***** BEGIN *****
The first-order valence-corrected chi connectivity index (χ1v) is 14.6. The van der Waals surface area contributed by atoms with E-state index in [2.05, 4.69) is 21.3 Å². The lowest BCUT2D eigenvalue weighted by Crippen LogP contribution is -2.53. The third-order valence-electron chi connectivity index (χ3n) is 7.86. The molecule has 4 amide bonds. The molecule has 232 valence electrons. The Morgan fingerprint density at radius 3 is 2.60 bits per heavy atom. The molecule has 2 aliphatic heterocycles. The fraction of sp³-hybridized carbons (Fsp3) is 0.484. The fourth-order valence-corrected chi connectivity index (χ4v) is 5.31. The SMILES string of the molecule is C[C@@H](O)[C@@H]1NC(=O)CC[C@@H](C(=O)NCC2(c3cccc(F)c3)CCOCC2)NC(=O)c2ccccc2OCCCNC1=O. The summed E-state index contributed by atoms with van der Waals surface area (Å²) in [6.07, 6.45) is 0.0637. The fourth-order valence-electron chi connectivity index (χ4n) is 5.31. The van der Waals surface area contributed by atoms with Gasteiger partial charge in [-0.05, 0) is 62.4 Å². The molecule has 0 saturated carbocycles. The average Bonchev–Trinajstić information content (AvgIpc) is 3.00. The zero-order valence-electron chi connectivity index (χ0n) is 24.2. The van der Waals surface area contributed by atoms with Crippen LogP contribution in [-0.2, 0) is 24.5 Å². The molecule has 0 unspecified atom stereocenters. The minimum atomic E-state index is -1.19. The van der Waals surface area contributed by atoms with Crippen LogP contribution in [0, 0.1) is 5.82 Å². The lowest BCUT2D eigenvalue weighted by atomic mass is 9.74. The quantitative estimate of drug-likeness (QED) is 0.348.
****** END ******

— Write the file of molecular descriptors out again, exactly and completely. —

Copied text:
The first-order valence-corrected chi connectivity index (χ1v) is 14.6. The van der Waals surface area contributed by atoms with E-state index in [2.05, 4.69) is 21.3 Å². The lowest BCUT2D eigenvalue weighted by Crippen LogP contribution is -2.53. The third-order valence-electron chi connectivity index (χ3n) is 7.86. The molecule has 4 amide bonds. The molecule has 232 valence electrons. The Morgan fingerprint density at radius 3 is 2.60 bits per heavy atom. The molecule has 2 aliphatic heterocycles. The fraction of sp³-hybridized carbons (Fsp3) is 0.484. The fourth-order valence-corrected chi connectivity index (χ4v) is 5.31. The SMILES string of the molecule is C[C@@H](O)[C@@H]1NC(=O)CC[C@@H](C(=O)NCC2(c3cccc(F)c3)CCOCC2)NC(=O)c2ccccc2OCCCNC1=O. The summed E-state index contributed by atoms with van der Waals surface area (Å²) in [6.07, 6.45) is 0.0637. The fourth-order valence-electron chi connectivity index (χ4n) is 5.31. The van der Waals surface area contributed by atoms with Gasteiger partial charge in [-0.05, 0) is 62.4 Å². The molecule has 0 saturated carbocycles. The average Bonchev–Trinajstić information content (AvgIpc) is 3.00. The zero-order valence-electron chi connectivity index (χ0n) is 24.2. The van der Waals surface area contributed by atoms with Crippen LogP contribution in [-0.2, 0) is 24.5 Å². The molecule has 0 unspecified atom stereocenters. The minimum atomic E-state index is -1.19. The van der Waals surface area contributed by atoms with Crippen LogP contribution in [0, 0.1) is 5.82 Å². The lowest BCUT2D eigenvalue weighted by atomic mass is 9.74. The quantitative estimate of drug-likeness (QED) is 0.348.